The Rwanda Revenue Authority (RRA) has tightened its measures in fighting corruption by partnering with other government bodies with the same cause.
“Corruption affects the country’s revenues as taxpayers in collaboration with RRA staff try to pay less than what they are expected to pay. Last year we sacked at least 19 officers charged with corruption cases and mishandling of taxpayers,” Mary Baine, the RRA Commissioner General said in an interview.
In relation to the corruption cases, she also noted that some people have already been brought to court to answer charges adding that the fight has to be continuous and constant.
According to officials, the institution’s main mandate is to get rid of corruption and corrupt tendencies, which has been clearly stipulated in the tax administration’s code of conduct.
The code of ethics outlines disciplinary procedures, proceedings and related applicable sanctions. The organisation’s code of conduct and disciplinary procedures categorize crimes and indiscipline cases into three categories which are; minor, serious and misconducts.
To strengthen the fight, the officials say, RRA ranks charges of corruption and embezzlement of government funds as a gross misconduct and attaches severe punishments like dismissal and imprisonment once found guilty.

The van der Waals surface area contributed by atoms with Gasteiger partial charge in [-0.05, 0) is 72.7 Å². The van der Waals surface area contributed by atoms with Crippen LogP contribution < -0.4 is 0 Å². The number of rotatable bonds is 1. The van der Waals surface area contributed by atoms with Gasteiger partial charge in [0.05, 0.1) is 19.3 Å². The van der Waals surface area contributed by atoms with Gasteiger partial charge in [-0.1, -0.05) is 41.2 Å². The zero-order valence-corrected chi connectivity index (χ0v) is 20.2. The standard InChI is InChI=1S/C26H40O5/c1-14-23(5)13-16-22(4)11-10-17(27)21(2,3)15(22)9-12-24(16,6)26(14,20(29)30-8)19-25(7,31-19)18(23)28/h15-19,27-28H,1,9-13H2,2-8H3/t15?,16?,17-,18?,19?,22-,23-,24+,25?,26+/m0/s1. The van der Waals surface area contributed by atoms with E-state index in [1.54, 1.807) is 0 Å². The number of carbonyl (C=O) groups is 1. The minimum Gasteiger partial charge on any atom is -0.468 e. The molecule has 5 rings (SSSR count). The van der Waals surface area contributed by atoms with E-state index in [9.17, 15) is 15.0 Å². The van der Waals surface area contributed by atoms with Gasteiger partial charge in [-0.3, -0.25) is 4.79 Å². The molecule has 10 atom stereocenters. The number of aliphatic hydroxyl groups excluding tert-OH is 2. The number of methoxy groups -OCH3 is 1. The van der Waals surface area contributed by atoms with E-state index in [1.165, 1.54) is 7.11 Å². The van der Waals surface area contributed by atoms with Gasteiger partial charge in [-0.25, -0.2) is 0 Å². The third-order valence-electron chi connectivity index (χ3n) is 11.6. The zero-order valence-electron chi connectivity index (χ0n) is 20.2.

“The authority set up stringent measures to ensure that employees who indulge in corruption and embezzlement activities are monitored and severely punished,” Peter Ruyumbu, the RRA Commissioner for Quality Assurance reiterated.
Ruyumbu also revealed that wealth declaration is done annually by all employees to ensure that they publicly account for their wealth.
“Any unexplained increase in wealth or attempt to conceal unexplainable wealth is considered a gross misconduct,” he stressed.
Citing that RRA staff act as watchdogs for one another, Ruyumbu also noted that staff members who have reasonable grounds for believing that another member of staff is involved in bribery and corruption or theft reports the matter to the department in charge.
Recently, President Paul Kagame attributed the low level of corruption in Rwanda to the tough stance the Government has taken on the issue.
“We have been very intolerant to corruption, right from the beginning. Corruption can destroy the economy, the politics and indeed the whole image of the country. It also discourages investors and trade,” Kagame once said.
With reference to the above statement, Baine emphasises hash disciplinary measures in regard to offences related to corruption.
Sanctions accruing to cases categorised under gross misconduct in the authority include written warning, suspension from duty for three months with salary deprivation, demotion and dismissal.